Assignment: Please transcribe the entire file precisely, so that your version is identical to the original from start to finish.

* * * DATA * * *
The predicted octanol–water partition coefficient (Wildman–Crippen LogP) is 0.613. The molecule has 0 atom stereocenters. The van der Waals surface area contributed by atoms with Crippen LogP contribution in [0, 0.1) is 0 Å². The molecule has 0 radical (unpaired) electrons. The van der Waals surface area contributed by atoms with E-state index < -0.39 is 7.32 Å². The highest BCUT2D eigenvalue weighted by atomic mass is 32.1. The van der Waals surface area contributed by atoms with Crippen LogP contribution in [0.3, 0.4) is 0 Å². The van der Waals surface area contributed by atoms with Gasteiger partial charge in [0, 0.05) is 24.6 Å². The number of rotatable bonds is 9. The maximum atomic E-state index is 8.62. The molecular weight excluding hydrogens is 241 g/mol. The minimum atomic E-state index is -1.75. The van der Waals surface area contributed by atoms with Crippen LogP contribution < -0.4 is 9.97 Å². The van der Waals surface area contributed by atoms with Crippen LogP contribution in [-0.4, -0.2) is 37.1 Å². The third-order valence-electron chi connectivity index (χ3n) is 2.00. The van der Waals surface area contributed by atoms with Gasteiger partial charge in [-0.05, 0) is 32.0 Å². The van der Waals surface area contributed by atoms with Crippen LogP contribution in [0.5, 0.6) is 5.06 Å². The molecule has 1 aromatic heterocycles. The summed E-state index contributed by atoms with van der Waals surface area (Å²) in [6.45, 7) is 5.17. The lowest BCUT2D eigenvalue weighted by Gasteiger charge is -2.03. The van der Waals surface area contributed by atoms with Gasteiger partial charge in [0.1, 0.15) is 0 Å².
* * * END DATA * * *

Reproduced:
The predicted octanol–water partition coefficient (Wildman–Crippen LogP) is 0.613. The molecule has 0 atom stereocenters. The van der Waals surface area contributed by atoms with Crippen LogP contribution in [0, 0.1) is 0 Å². The molecule has 0 radical (unpaired) electrons. The van der Waals surface area contributed by atoms with E-state index < -0.39 is 7.32 Å². The highest BCUT2D eigenvalue weighted by atomic mass is 32.1. The van der Waals surface area contributed by atoms with Crippen LogP contribution in [0.3, 0.4) is 0 Å². The van der Waals surface area contributed by atoms with Gasteiger partial charge in [0, 0.05) is 24.6 Å². The number of rotatable bonds is 9. The maximum atomic E-state index is 8.62. The molecular weight excluding hydrogens is 241 g/mol. The minimum atomic E-state index is -1.75. The van der Waals surface area contributed by atoms with Crippen LogP contribution < -0.4 is 9.97 Å². The van der Waals surface area contributed by atoms with Crippen LogP contribution in [-0.4, -0.2) is 37.1 Å². The third-order valence-electron chi connectivity index (χ3n) is 2.00. The van der Waals surface area contributed by atoms with Gasteiger partial charge in [-0.05, 0) is 32.0 Å². The van der Waals surface area contributed by atoms with Crippen LogP contribution in [0.5, 0.6) is 5.06 Å². The molecule has 1 aromatic heterocycles. The summed E-state index contributed by atoms with van der Waals surface area (Å²) in [6.45, 7) is 5.17. The lowest BCUT2D eigenvalue weighted by Gasteiger charge is -2.03. The van der Waals surface area contributed by atoms with Gasteiger partial charge in [0.1, 0.15) is 0 Å².